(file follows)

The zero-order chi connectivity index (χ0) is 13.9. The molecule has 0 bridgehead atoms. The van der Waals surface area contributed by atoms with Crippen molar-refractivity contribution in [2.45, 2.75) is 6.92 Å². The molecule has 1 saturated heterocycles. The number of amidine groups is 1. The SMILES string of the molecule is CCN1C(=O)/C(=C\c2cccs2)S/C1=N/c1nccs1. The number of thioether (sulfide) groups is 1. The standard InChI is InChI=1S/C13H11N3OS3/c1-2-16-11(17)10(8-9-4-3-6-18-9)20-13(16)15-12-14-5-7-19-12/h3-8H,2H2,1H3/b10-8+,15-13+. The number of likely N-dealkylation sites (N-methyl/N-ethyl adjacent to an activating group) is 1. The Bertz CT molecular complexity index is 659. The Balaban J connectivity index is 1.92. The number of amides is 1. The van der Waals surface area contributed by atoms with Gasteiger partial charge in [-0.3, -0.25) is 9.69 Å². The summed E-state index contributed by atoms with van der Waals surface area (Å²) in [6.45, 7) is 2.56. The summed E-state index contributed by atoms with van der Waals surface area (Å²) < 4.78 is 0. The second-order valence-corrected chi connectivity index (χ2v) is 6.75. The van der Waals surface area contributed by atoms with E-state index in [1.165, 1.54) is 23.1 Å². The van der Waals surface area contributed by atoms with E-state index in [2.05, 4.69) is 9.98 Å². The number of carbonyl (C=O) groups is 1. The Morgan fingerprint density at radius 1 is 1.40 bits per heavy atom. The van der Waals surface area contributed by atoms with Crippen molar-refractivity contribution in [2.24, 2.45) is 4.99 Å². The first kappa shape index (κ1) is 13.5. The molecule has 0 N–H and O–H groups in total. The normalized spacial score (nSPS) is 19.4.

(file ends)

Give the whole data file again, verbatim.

The zero-order chi connectivity index (χ0) is 13.9. The molecule has 0 bridgehead atoms. The van der Waals surface area contributed by atoms with Crippen molar-refractivity contribution in [2.45, 2.75) is 6.92 Å². The molecule has 1 saturated heterocycles. The number of amidine groups is 1. The SMILES string of the molecule is CCN1C(=O)/C(=C\c2cccs2)S/C1=N/c1nccs1. The number of thioether (sulfide) groups is 1. The standard InChI is InChI=1S/C13H11N3OS3/c1-2-16-11(17)10(8-9-4-3-6-18-9)20-13(16)15-12-14-5-7-19-12/h3-8H,2H2,1H3/b10-8+,15-13+. The number of likely N-dealkylation sites (N-methyl/N-ethyl adjacent to an activating group) is 1. The Bertz CT molecular complexity index is 659. The Balaban J connectivity index is 1.92. The number of amides is 1. The van der Waals surface area contributed by atoms with Gasteiger partial charge in [-0.3, -0.25) is 9.69 Å². The summed E-state index contributed by atoms with van der Waals surface area (Å²) in [6.45, 7) is 2.56. The summed E-state index contributed by atoms with van der Waals surface area (Å²) < 4.78 is 0. The second-order valence-corrected chi connectivity index (χ2v) is 6.75. The van der Waals surface area contributed by atoms with E-state index in [1.165, 1.54) is 23.1 Å². The van der Waals surface area contributed by atoms with E-state index in [2.05, 4.69) is 9.98 Å². The number of carbonyl (C=O) groups is 1. The Morgan fingerprint density at radius 1 is 1.40 bits per heavy atom. The van der Waals surface area contributed by atoms with Crippen molar-refractivity contribution in [2.24, 2.45) is 4.99 Å². The first kappa shape index (κ1) is 13.5. The molecule has 0 N–H and O–H groups in total. The normalized spacial score (nSPS) is 19.4.